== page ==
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Survey Shows The Costliest Asian City To Build Anything Is Hong Kong


03/08/2017


Survey Shows The Costliest Asian City To Build Anything Is Hong Kong
A recent survey by global design and architecture consultancy Arcadis shows that due to the severe shortage of construction labour, Hong Kong is the costliest Asian city to get anything built. The island city is also the world's least affordable urban centre to live and work in.
 
According to the city's Construction Industry Council website, as of January, there are 427,609 registered construction workers in Hong Kong. And according to data by Hong Kong's Construction Industry Alliance, since 40 per cent of registered workers are older than 50 years, their productivity and number of working days are declining.
 
While releasing the International Construction Costs Index, Francis Au, Arcadis' country head for Hong Kong and Macau, said that the problem of very high costs of construction is a persistent problem with no apparent and immediate solutions and "the major reason is shortage of labour in Hong Kong."

"Solutions based on migrant labour aren't acceptable to the local population at this stage. To stabilise the rising building costs, the government and the construction industry will have to look into investing in initiatives and solutions that can increase industrial productivity," Francis Au said.
 
He said that because of the massive number of casinos under construction, Macau is Asia's second-most expensive city for building.
 
"We used to call those casinos money-printing machines,'" Au said. Going some way to alleviating the labour shortage and cap the costs is the fact that Macau can import construction workers from mainland China and Hong Kong, unlike Hong Kong.
 
Arcadis said that upcoming mega projects such as the Hong Kong-Zhuhai-Macau bridge, and large housing programmes with 480,000 apartment units expected to be built over the next decade can for the remainder of this year sustain Hong Kong's construction industry workload.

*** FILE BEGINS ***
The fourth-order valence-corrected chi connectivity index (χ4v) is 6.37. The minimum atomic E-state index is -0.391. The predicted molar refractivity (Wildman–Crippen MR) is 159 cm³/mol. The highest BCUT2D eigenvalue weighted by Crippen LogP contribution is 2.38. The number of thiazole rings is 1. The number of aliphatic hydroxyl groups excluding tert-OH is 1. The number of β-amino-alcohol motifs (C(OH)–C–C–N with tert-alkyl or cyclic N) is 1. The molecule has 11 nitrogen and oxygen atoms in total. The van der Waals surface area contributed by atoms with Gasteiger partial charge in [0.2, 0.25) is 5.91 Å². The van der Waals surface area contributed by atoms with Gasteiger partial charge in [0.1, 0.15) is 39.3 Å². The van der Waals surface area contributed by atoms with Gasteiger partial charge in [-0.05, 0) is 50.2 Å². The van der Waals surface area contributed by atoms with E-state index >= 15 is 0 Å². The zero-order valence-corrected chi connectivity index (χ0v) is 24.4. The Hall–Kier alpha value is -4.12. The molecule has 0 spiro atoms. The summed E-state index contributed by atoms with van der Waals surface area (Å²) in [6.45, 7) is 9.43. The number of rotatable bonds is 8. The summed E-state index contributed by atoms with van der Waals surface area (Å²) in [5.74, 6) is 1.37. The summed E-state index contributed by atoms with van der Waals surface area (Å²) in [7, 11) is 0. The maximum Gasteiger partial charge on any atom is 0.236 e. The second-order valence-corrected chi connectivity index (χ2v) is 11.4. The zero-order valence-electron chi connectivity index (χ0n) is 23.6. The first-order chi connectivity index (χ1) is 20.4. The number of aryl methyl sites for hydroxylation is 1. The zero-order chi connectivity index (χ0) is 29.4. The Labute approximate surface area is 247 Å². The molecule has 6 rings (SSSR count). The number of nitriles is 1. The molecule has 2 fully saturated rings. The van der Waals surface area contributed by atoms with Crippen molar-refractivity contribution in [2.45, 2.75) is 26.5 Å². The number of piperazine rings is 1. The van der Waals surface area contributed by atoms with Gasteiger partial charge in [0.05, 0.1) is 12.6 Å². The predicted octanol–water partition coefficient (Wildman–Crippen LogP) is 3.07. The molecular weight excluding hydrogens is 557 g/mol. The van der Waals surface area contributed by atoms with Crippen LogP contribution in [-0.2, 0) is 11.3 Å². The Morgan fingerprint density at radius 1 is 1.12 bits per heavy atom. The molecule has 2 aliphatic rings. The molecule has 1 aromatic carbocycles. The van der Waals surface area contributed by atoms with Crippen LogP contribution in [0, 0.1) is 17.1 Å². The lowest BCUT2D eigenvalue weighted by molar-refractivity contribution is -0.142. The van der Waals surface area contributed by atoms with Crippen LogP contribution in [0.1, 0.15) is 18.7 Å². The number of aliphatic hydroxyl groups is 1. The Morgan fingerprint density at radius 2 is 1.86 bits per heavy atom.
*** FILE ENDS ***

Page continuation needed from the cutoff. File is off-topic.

He said that construction costs may be cut by 2 to 3 percentage points, due to slower economic growth in China.
 
"As China's state economic policy is to expand overseas, we can expect to see more Chinese funds go to other Asian countries such as the Philippines, Malaysia and Cambodia to fuel their infrastructure projects building," he said.
 
With President Xi Jinping's US$150 billion "One Belt, One Road" signature programme topping the Arcadis survey, North of the border, mainland China will be home to three of the world's 10 priciest infrastructure projects of 2017.
 
Arcadis said that the world's second-most expensive public works project is India’s US$90 billion New Delhi-Mumbai Industrial Corridor. Rounding off the ninth and 10th positions on the Arcadis survey are the US$13 billion airport extension in Beijing and a US$11 billion airfield in Chengdu.
 
"Four out of the 10 highest-value construction projects in 2017 are in Asia," said Alan Hearn, Arcadis' head of Asia buildings solutions. "Among them are the "One Belt One Road" initiative and the New Delhi-Mumbai Industrial Corridor. Mega projects like these are mainly funded by public-private partnerships that will continue to fuel the development of the construction industry in Asia."
 
The Chinese government is relying on infrastructure spending to pump prime demand, generate jobs and spur spending in the world's second-largest economy as the Chinese economy expanding at the slowest pace in almost three decades.
 
And to enhance and improve the country's creaky telecommunications, transportation and logistics infrastructure to facilitate economic growth, India too is turning on the taps for public works and finally putting resources behind the projects.
 
(Source:www.cnbc.com)  


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